How to Avoid Bad Bets on Horse Races Using the Shoebox Method
If you’re like most of us horse players, it is sometimes hard to be patient and wait for the right bet at the right odds before making a wager. Sitting out race after race can be boring and time consuming, not to mention unprofitable. As I have said before, there is only one thing worse than sitting out race after race and that is playing race after race. The problem is, of course, no one can bet a bunch of races and hope to win. It just doesn’t work that way. As in most things in life, you have to pick your spots and go cautiously.
Like most horse players, even though I’ve known that simple rule, there have been times when I’ve fallen off the wagon and started making bets based on last minute hunches or other equally as dangerous urges. The result is always the same. I waste my profit on losing bets I shouldn’t have made. Does this sound familiar? How many times have you been scanning your racing form or program while you waited for a later race and all of a sudden, you see something in this race that you missed before? You rush to the window and manage to get the bet in only to lose.
Another losing scenario is that you have handicapped a race and made a good choice. You have put your bet down and the race is about to go off. You start to second guess yourself and the more you think about it, the worse you feel about your choice. At the last minute you rush up and bet wildly on another horse. Maybe your original choice comes in, but you’ve lost the profit because you bet the other horse, or even worse, maybe neither one of your picks came in and you lost double.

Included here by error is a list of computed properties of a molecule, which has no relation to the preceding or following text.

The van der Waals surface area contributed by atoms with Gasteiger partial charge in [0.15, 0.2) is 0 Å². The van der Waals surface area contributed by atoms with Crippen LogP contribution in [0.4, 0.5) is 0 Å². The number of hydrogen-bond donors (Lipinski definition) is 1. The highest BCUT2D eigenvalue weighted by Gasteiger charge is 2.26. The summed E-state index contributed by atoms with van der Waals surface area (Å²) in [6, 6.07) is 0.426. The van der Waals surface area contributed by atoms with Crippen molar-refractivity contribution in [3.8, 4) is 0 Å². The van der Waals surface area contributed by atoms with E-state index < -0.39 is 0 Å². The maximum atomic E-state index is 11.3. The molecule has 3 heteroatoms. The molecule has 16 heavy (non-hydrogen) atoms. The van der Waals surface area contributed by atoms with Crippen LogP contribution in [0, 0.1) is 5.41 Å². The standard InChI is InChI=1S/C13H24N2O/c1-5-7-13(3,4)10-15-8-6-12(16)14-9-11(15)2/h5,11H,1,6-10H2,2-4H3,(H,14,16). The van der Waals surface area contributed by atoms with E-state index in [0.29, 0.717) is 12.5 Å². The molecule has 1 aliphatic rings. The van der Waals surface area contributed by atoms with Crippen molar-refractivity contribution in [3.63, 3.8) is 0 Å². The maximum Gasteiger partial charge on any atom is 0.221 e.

Here is how to train yourself not to do that. It is a little trick I learned from an old horse player. He called it the shoebox method. From now on, every time you have a last minute hunch or just can’t sit out a race, write down the bet on a piece of paper and put it in your pocket. After the race, write down the result of the race on that same slip of paper and write how much you would have won or lost on the race.
When you go home, have a shoebox for winners and a shoebox for losers. Put the losers and winners in their respective boxes. After a month or so, look at the boxes and see which one has the most slips. Do some accounting and add all the winners and all the losers. The figures will probably surprise you and will also help you to see why you’ve been losing so much at the horse track. This is a great training method because, when you write the bet down, it solidifies it in your mind and helps you to avoid actually betting it.
Seeing the actual amount you would have lost also helps you to realize just how costly and foolish those bets were.
If you want to learn how a horse owner and insider handicaps just go to http://williewins.homestead.com/truecb.html and get the truth. Bill Peterson is a former horse race owner and professional handicapper. To see all Bill’s horse racing material go to Horse Racing Handicapping, Bill’s handicapping store.